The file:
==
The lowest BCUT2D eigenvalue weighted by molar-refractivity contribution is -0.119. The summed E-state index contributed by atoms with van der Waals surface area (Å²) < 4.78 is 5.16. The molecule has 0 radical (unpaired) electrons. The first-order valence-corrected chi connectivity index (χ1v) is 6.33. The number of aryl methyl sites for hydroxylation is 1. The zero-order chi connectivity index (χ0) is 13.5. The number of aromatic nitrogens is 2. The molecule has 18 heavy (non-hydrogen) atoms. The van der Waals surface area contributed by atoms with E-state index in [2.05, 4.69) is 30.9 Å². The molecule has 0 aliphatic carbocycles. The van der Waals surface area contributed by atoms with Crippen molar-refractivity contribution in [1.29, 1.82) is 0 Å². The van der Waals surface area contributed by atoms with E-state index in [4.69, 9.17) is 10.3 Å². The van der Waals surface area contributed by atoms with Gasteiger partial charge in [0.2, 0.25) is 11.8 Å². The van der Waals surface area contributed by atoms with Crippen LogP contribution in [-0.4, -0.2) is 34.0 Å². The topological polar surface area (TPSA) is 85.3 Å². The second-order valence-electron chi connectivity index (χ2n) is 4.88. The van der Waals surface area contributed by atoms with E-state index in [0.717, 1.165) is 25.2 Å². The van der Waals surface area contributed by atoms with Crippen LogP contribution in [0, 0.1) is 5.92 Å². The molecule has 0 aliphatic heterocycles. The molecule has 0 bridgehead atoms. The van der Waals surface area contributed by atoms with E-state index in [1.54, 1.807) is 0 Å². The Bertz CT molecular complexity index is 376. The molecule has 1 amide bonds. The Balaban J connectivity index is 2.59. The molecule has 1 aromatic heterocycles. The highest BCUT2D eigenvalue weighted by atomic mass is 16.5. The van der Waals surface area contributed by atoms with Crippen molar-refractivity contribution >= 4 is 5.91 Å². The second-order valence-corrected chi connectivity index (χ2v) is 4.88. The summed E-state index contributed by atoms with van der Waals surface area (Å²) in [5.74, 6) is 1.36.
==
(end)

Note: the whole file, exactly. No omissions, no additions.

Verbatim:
The lowest BCUT2D eigenvalue weighted by molar-refractivity contribution is -0.119. The summed E-state index contributed by atoms with van der Waals surface area (Å²) < 4.78 is 5.16. The molecule has 0 radical (unpaired) electrons. The first-order valence-corrected chi connectivity index (χ1v) is 6.33. The number of aryl methyl sites for hydroxylation is 1. The zero-order chi connectivity index (χ0) is 13.5. The number of aromatic nitrogens is 2. The molecule has 18 heavy (non-hydrogen) atoms. The van der Waals surface area contributed by atoms with E-state index in [2.05, 4.69) is 30.9 Å². The molecule has 0 aliphatic carbocycles. The van der Waals surface area contributed by atoms with Crippen molar-refractivity contribution in [1.29, 1.82) is 0 Å². The van der Waals surface area contributed by atoms with E-state index in [4.69, 9.17) is 10.3 Å². The van der Waals surface area contributed by atoms with Gasteiger partial charge in [0.2, 0.25) is 11.8 Å². The van der Waals surface area contributed by atoms with Crippen LogP contribution in [-0.4, -0.2) is 34.0 Å². The topological polar surface area (TPSA) is 85.3 Å². The second-order valence-electron chi connectivity index (χ2n) is 4.88. The van der Waals surface area contributed by atoms with E-state index in [0.717, 1.165) is 25.2 Å². The van der Waals surface area contributed by atoms with Crippen LogP contribution in [0, 0.1) is 5.92 Å². The molecule has 0 aliphatic heterocycles. The molecule has 0 bridgehead atoms. The van der Waals surface area contributed by atoms with E-state index in [1.54, 1.807) is 0 Å². The Bertz CT molecular complexity index is 376. The molecule has 1 amide bonds. The Balaban J connectivity index is 2.59. The molecule has 1 aromatic heterocycles. The highest BCUT2D eigenvalue weighted by atomic mass is 16.5. The van der Waals surface area contributed by atoms with Crippen molar-refractivity contribution >= 4 is 5.91 Å². The second-order valence-corrected chi connectivity index (χ2v) is 4.88. The summed E-state index contributed by atoms with van der Waals surface area (Å²) in [5.74, 6) is 1.36.